Most of us enter into marriage with one or more unrealistic expectations that can predispose us to unhappiness if we don’t tackle them head-on. For instance, when I married my second husband, Craig, I believed that things in our stepfamily should run pretty smoothly because we had fallen deeply in love, shared similar values, and we are both clinical social workers.
Truth be told, many couples tie the knot on the rebound or after only dating for a year or two. In hindsight, Craig and I both had baggage from previous relationships and didn’t know each other that well when we wed after dating for only one year. Add to these factors the stress of daily life, kids, and/or financial setbacks, there were many challenges that caused us to question our commitment.
A strong marriage (or remarriage) is one where you and your partner discuss expectations, compromise, and understand that conflict and differences of opinion are part of good marriage.
1.Unrealistic Expectation: My spouse should be my best friend and not disappoint me.
Realistic Expectation: While you should strive to listen and validate your partner’s feelings, it’s not always possible to meet each other’s needs. Friendship is the foundation of a strong marriage, but even good friends need breaks and disappoint one another. Consider his or her intentions and remember that we all have flaws. Most of all, try to give your partner the benefit of the doubt and see things from their perspective.
2. Unrealistic Expectation: We should be able to resolve any and all disputes if we love each other.
Realistic Expectation: Actually most conflicts go unresolved and couples agree to disagree or compromise. It’s not so much having conflict that’s the problem, it’s learning to repair after an argument. If you are able to focus on being happy rather than trying to prove you’re right, you’ll grow and learn about each other through resolving conflict.
3. Unrealistic Expectation: My spouse and I should never go to sleep angry.
Realistic Expectation: In an intimate relationship, you will have times when you are flooded with too many emotions, confused, upset, or completely exhausted. It’s perfectly fine to go to bed angry, confused, or too tired to process an argument or difference of opinion. It’s amazing what a decent night’s sleep can do to restore your energy and give you a more positive outlook.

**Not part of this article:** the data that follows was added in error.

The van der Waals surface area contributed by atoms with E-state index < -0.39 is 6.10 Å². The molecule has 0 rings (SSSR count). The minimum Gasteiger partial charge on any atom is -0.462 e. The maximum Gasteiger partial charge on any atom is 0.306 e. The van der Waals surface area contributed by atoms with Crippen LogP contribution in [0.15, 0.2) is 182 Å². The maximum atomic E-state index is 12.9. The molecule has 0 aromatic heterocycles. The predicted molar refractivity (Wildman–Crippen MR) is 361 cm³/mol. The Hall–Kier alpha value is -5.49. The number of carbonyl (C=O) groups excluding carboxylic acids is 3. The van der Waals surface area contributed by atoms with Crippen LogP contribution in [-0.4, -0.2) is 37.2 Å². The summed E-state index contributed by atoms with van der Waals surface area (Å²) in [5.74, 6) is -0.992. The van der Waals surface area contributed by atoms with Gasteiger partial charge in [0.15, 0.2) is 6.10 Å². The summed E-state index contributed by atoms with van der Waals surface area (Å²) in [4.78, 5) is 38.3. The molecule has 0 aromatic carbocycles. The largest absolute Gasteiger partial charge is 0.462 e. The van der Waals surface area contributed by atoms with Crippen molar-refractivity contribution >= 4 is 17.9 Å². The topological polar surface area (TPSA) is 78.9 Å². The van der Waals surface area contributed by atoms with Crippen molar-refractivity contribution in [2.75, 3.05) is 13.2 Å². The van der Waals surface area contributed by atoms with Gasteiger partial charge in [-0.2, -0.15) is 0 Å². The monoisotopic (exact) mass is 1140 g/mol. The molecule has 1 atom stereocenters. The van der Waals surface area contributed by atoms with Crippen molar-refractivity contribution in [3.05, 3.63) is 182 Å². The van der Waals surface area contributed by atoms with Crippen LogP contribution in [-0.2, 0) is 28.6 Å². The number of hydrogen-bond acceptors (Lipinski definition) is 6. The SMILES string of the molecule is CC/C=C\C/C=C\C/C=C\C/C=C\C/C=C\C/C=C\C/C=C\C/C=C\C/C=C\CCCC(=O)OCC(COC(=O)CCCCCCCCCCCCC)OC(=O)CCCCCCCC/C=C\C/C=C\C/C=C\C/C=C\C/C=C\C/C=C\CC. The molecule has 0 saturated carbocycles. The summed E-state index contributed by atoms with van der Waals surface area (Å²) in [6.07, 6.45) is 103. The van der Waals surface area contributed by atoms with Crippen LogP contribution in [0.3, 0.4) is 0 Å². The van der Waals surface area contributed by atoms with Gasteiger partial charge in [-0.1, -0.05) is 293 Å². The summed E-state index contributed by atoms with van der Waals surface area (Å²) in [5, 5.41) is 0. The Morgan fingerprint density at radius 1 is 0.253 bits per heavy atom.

Realistic Expectation: Sharing special vacations with your mate is great but only when it’s possible and couples can agree. At times, it’s better to take separate vacations if finances, home, or work responsibilities don’t allow you to take time off at the same time. For instance, Craig likes to take a two-week summer vacation to Maine (where he can camp, hike, and fish) and I prefer to be at our beachfront home and only in the back country of Maine for about a week. We’ve come up with a nice compromise that leaves us both feeling satisfied. I usually take the bus or train home half-way through his extended vacation and he’s happy to stay up north another week with friends, or on his own.
5. Unrealistic Expectation: We should share the same interests and spend a lot of time together.
Realistic Expectation: While it’s nice to enjoy each other’s company and share one of more of the same hobbies or interests, it’s not a requirement of a happy marriage. The magic formula for most couples is to spend about five to ten hours a week doing things together which can include cooking, eating meals, watching TV or movies, going for walks or to the gym, or going out for a meal or activity. The activities don’t have to always involve money and they can be spontaneous like star gazing or riding a bike. Most of all, you and your partner will probably benefit from fairly ritualized activities that are somewhat predictable and allow you to connect emotionally, physically, and sexually at times.
Ideally, you’ll want to spend some of your free time with your mate but it’s not a requirement for a wedded bliss. For instance, Craig loves long, ten hour days of hiking, fishing, and camping in remote regions of the US. While I love the outdoors, I enjoy shorter hikes, car camping where we have access to showers, and eating in restaurants most of the time. After twenty-one years of remarriage, we’ve learned to compromise and go to sleep happy most nights!
Twitter, Facebook, and, movingpastdivorce.com. Terry’s award winning book Daughters of Divorce: Overcome the Legacy of Your Parents’ Breakup and Enjoy a Happy, Long-Lasting Relationship is available on her website.
I’d love to hear from you and answer your questions about relationships, divorce, marriage, and remarriage. Please ask a question here. Thanks! Terry